This summer I've been writing a lot about travel: dreaming about the perfect summer, living along a river, imagining what a life of leisure would be like (if only, right?).

Now, in two weeks, I'm heading off on my last vacation for the season -- this time to Albuquerque, NM, where for one week I'll be enjoying the beauty of the Southwest in the days leading up to a high school friend's wedding.

I've been to the Albuquerque area before. I've ogled the view from Sandia Peak and meandered through the streets of Sante Fe, all the while eating some of the best food in the country.

This time though ... I've got a whole week. And while some of that time will be spent doing typical wedding tasks, the rest of it is begging to be spent on exploration. Plus, I'll be celebrating my 30th birthday that week, so what better way for a historian to mark the occasion then by spending time in a city as culturally rich and beautiful as Albuquerque?

So this is one of the posts where I turn to you for advice. What are the places, restaurants, hikes, and museums that I should check out? What makes Albuquerque special? Let me know in the comments and I'll report back when I return!

[Ed. note: Nobody knows places better than the people who live there, and Priya's post has inspired us to gather recommendations from all over the country. Want to brag about your town (and convince people to visit it)? Email us at editorial@savingplaces.org and tell us what sets your town apart -- buildings, activities, restaurants, cultural events, itineraries, etc. We just might feature you in an upcoming post!]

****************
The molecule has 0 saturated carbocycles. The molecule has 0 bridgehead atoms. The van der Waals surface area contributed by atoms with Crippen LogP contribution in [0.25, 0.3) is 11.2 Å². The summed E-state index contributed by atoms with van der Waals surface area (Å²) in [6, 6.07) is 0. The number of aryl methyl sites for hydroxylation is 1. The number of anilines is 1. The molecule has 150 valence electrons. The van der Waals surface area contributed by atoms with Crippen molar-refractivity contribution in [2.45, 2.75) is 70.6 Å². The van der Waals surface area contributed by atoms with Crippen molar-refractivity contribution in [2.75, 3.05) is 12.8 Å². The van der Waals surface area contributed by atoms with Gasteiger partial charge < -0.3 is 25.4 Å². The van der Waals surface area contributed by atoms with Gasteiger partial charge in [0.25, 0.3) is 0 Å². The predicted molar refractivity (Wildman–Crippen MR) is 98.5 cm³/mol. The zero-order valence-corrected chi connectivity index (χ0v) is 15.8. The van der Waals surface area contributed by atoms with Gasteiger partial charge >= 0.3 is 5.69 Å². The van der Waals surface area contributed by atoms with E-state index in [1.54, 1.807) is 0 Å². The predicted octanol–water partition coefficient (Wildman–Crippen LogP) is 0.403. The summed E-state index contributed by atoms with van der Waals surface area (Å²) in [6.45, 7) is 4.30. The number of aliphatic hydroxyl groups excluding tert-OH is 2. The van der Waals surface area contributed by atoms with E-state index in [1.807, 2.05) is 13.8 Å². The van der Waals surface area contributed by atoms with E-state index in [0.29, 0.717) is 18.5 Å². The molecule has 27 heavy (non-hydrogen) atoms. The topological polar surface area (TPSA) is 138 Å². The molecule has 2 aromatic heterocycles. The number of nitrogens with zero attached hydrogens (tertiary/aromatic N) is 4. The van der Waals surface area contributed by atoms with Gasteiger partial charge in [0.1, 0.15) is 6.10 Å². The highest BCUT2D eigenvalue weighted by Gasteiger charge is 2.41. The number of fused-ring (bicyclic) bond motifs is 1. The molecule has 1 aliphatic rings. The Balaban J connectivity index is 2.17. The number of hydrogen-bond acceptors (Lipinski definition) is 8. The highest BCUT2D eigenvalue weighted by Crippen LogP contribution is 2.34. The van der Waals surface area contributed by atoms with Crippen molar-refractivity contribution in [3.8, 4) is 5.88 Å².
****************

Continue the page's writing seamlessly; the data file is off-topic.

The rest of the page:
The National Trust for Historic Preservation works to save America's historic places. Join us today to help protect the places that matter to you.

Priya Chhaya

Priya Chhaya

Priya Chhaya is Associate Manager for Online Content, Preservation Resources at the National Trust for Historic Preservation. A public historian at heart, she sees history wherever she goes and believes that it is an important part of the American identity.

The Perfect Summer Vacation

Posted on: July 20th, 2012 by Priya Chhaya 3 Comments

 

We all know how the summer feels. As a child it is blissful and freeing, a removal from the constraints of arithmetic and chalkboards to a time of jaunts at the playground and road trips with the family.  When we are older summer becomes about escape from the rhythm of everyday, a time of relaxation and serenity.

Or at least that's what we aim for. As I write this, I'm on a bus in the middle of a rainstorm on my way up to New York City. My family and I are going to spend a long weekend upstate at Lake George for my mother's birthday (Happy Birthday, Mom!) and I wonder  what the perfect vacation would be.

For me, it would obviously have to have some element of history to it. A former colleague here at the National Trust once told me that whenever he planned a vacation he and his wife would draw up a list of books in preparation. So for instance, if you're going to Paris you would read not just history books or travel guides, but also novels set in Paris, writings about traveling to Paris, reflections about Paris.  Giving you a context and a sense of what a place, a people, have been through before you get there.

But maybe there is some element of joy in the discovery. Of visiting a place and learning from those who know it best. Maybe that is perfection -- learning as we go.  Going in blind, so to speak.